instead of RAID 0 with good backup, or with RAID 10?

  6. Re: Raid 5

    Carl wrote:
    > I am completely new to linux and wish to make a raid5 array out of 4
    > harddisks. I used mdadm to create the the array which resulted in a
    > new device md0. However, I am not sure what to do to mount this new
    > device.


    You format it as if it was a normal partition and then..

    well, mount it in the normal way.
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  7. Re: Raid 5

    David W. Hodgins wrote:
    > On Tue, 07 Oct 2008 22:17:46 -0400, Grant wrote:
    >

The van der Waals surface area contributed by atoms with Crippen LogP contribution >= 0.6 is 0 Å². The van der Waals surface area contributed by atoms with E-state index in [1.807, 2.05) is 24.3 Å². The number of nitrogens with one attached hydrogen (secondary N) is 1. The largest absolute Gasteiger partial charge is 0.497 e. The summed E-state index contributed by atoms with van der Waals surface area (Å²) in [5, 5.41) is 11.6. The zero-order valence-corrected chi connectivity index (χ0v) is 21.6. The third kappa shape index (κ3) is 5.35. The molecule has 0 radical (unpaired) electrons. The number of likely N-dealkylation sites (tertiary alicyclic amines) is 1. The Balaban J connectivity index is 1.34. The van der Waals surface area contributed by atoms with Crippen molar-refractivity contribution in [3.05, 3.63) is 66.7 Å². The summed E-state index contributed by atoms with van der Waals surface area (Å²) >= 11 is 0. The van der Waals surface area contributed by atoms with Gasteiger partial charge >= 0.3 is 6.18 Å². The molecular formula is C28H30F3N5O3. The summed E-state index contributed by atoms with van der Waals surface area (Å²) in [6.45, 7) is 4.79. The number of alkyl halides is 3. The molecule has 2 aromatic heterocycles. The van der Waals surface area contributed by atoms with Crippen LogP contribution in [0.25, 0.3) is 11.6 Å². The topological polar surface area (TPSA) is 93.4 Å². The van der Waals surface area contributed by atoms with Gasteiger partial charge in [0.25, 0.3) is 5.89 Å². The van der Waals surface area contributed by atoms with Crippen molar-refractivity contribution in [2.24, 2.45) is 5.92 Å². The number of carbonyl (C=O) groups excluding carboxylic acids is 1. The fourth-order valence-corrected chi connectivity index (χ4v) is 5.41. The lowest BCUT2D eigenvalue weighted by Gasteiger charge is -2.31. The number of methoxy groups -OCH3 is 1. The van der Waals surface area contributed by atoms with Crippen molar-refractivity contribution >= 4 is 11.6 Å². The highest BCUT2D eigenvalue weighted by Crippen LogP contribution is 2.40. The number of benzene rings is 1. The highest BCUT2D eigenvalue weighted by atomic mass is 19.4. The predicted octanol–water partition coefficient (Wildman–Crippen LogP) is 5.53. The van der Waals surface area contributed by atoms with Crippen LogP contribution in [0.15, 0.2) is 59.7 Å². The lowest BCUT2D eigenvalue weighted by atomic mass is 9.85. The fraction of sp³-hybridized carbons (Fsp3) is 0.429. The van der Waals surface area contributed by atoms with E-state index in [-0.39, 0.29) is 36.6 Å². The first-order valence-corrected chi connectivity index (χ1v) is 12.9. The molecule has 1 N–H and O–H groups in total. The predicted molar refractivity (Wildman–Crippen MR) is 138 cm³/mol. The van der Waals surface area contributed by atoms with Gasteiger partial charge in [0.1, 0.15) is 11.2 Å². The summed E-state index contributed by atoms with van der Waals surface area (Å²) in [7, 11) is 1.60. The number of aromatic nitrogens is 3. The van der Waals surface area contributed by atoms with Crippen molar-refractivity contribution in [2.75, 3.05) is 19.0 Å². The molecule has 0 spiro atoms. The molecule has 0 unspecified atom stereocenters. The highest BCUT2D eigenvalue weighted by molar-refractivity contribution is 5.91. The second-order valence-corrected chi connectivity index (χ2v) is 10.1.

>> Now you put a filesystem on /dev/md0, just as if it was another
    >> partition. And add an /etc/fstab entry for the thing.
    >> man mkfs
    >> man fstab

    >
    > Would you not first have to partition the raid device with something
    > like "cfdisk /dev/md0" ?


    No, md0 is the equivalent of a partition.
    If you'd wanted multiple partitions you'd have to raidify them seperately.
    so you'd need to partition the drives first and turn each partition set into
    an md(X) device.


    So for simplcity's sake say you made two 100gig partitions into a raid1.
    /dev/sda1
    /dev/sda2
    /dev/sdb1
    /dev/sdb2

    md0 would be comprised of /dev/sda1 and /dev/sdb1
    md1 would be /dev/sda2 and /dev/sdb2...

    etc.
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  8. Re: Raid 5

    Nico Kadel-Garcia wrote:
    > No, it's a device, like /dev/sda is a device. Take a look at the node numbers
    > with 'ls -l' and review the use of MAKEDEV to see what I mean. You can use it